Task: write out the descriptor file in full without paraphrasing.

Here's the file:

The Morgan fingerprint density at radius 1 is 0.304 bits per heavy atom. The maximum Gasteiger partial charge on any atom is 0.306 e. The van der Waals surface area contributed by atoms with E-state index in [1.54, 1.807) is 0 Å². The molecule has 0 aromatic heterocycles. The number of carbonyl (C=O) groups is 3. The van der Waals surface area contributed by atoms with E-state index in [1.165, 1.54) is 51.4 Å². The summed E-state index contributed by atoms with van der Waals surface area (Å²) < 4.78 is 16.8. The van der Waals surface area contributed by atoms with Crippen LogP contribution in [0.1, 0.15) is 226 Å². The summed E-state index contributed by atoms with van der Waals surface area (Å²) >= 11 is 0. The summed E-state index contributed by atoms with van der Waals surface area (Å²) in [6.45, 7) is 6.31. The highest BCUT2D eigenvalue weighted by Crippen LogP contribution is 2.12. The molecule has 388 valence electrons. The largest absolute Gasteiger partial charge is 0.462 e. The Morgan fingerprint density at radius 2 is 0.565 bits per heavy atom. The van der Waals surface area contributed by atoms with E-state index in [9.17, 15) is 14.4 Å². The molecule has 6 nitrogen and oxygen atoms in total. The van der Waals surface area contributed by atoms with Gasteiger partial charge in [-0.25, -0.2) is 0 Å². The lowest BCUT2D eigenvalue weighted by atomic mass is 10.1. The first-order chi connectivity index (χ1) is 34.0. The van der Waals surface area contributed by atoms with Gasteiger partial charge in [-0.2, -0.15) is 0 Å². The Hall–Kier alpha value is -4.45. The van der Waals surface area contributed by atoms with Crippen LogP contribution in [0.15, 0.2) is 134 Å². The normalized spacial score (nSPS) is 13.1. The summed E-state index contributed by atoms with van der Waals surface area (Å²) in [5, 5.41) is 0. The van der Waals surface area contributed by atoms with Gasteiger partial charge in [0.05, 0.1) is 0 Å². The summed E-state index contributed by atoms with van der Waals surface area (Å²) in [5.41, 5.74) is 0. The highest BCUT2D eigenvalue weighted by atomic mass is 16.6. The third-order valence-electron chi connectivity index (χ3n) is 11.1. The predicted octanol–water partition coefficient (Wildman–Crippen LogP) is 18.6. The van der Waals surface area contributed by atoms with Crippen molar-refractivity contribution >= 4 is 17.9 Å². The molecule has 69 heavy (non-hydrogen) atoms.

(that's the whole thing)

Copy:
The Morgan fingerprint density at radius 1 is 0.304 bits per heavy atom. The maximum Gasteiger partial charge on any atom is 0.306 e. The van der Waals surface area contributed by atoms with E-state index in [1.54, 1.807) is 0 Å². The molecule has 0 aromatic heterocycles. The number of carbonyl (C=O) groups is 3. The van der Waals surface area contributed by atoms with E-state index in [1.165, 1.54) is 51.4 Å². The summed E-state index contributed by atoms with van der Waals surface area (Å²) < 4.78 is 16.8. The van der Waals surface area contributed by atoms with Crippen LogP contribution in [0.1, 0.15) is 226 Å². The summed E-state index contributed by atoms with van der Waals surface area (Å²) >= 11 is 0. The summed E-state index contributed by atoms with van der Waals surface area (Å²) in [6.45, 7) is 6.31. The highest BCUT2D eigenvalue weighted by Crippen LogP contribution is 2.12. The molecule has 388 valence electrons. The largest absolute Gasteiger partial charge is 0.462 e. The Morgan fingerprint density at radius 2 is 0.565 bits per heavy atom. The van der Waals surface area contributed by atoms with E-state index in [9.17, 15) is 14.4 Å². The molecule has 6 nitrogen and oxygen atoms in total. The van der Waals surface area contributed by atoms with Gasteiger partial charge in [-0.25, -0.2) is 0 Å². The lowest BCUT2D eigenvalue weighted by atomic mass is 10.1. The first-order chi connectivity index (χ1) is 34.0. The van der Waals surface area contributed by atoms with Gasteiger partial charge in [-0.2, -0.15) is 0 Å². The Hall–Kier alpha value is -4.45. The van der Waals surface area contributed by atoms with Crippen LogP contribution in [0.15, 0.2) is 134 Å². The normalized spacial score (nSPS) is 13.1. The summed E-state index contributed by atoms with van der Waals surface area (Å²) in [5, 5.41) is 0. The van der Waals surface area contributed by atoms with Gasteiger partial charge in [0.05, 0.1) is 0 Å². The summed E-state index contributed by atoms with van der Waals surface area (Å²) in [5.41, 5.74) is 0. The highest BCUT2D eigenvalue weighted by atomic mass is 16.6. The third-order valence-electron chi connectivity index (χ3n) is 11.1. The predicted octanol–water partition coefficient (Wildman–Crippen LogP) is 18.6. The van der Waals surface area contributed by atoms with Crippen molar-refractivity contribution >= 4 is 17.9 Å². The molecule has 69 heavy (non-hydrogen) atoms.